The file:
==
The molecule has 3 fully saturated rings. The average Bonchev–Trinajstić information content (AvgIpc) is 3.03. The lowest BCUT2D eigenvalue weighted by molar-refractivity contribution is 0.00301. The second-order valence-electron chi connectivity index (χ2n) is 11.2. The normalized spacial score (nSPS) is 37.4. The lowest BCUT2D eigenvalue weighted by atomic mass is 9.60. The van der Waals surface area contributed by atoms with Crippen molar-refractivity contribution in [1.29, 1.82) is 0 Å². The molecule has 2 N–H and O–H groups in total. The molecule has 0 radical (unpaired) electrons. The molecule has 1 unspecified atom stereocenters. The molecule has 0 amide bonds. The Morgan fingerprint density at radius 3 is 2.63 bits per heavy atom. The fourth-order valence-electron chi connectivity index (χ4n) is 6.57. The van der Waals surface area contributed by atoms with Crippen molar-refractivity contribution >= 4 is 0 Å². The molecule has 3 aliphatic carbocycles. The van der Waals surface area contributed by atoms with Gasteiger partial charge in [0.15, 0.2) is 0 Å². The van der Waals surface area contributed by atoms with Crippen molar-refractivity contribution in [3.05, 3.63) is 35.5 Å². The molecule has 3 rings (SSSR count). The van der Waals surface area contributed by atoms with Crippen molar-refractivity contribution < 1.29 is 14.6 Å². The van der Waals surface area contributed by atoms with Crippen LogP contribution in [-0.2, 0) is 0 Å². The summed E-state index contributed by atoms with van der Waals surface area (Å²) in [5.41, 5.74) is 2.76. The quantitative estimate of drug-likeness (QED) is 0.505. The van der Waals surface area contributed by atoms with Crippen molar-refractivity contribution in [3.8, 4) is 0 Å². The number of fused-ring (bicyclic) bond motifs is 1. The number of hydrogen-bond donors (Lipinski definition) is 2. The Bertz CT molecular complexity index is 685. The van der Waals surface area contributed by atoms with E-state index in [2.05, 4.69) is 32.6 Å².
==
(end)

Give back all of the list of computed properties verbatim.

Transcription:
The molecule has 3 fully saturated rings. The average Bonchev–Trinajstić information content (AvgIpc) is 3.03. The lowest BCUT2D eigenvalue weighted by molar-refractivity contribution is 0.00301. The second-order valence-electron chi connectivity index (χ2n) is 11.2. The normalized spacial score (nSPS) is 37.4. The lowest BCUT2D eigenvalue weighted by atomic mass is 9.60. The van der Waals surface area contributed by atoms with Crippen molar-refractivity contribution in [1.29, 1.82) is 0 Å². The molecule has 2 N–H and O–H groups in total. The molecule has 0 radical (unpaired) electrons. The molecule has 1 unspecified atom stereocenters. The molecule has 0 amide bonds. The Morgan fingerprint density at radius 3 is 2.63 bits per heavy atom. The fourth-order valence-electron chi connectivity index (χ4n) is 6.57. The van der Waals surface area contributed by atoms with Crippen molar-refractivity contribution >= 4 is 0 Å². The molecule has 3 aliphatic carbocycles. The van der Waals surface area contributed by atoms with Gasteiger partial charge in [0.15, 0.2) is 0 Å². The van der Waals surface area contributed by atoms with Crippen molar-refractivity contribution in [3.05, 3.63) is 35.5 Å². The molecule has 3 rings (SSSR count). The van der Waals surface area contributed by atoms with Crippen molar-refractivity contribution < 1.29 is 14.6 Å². The van der Waals surface area contributed by atoms with Crippen LogP contribution in [-0.2, 0) is 0 Å². The summed E-state index contributed by atoms with van der Waals surface area (Å²) in [5.41, 5.74) is 2.76. The quantitative estimate of drug-likeness (QED) is 0.505. The van der Waals surface area contributed by atoms with Crippen molar-refractivity contribution in [3.8, 4) is 0 Å². The number of fused-ring (bicyclic) bond motifs is 1. The number of hydrogen-bond donors (Lipinski definition) is 2. The Bertz CT molecular complexity index is 685. The van der Waals surface area contributed by atoms with E-state index in [2.05, 4.69) is 32.6 Å².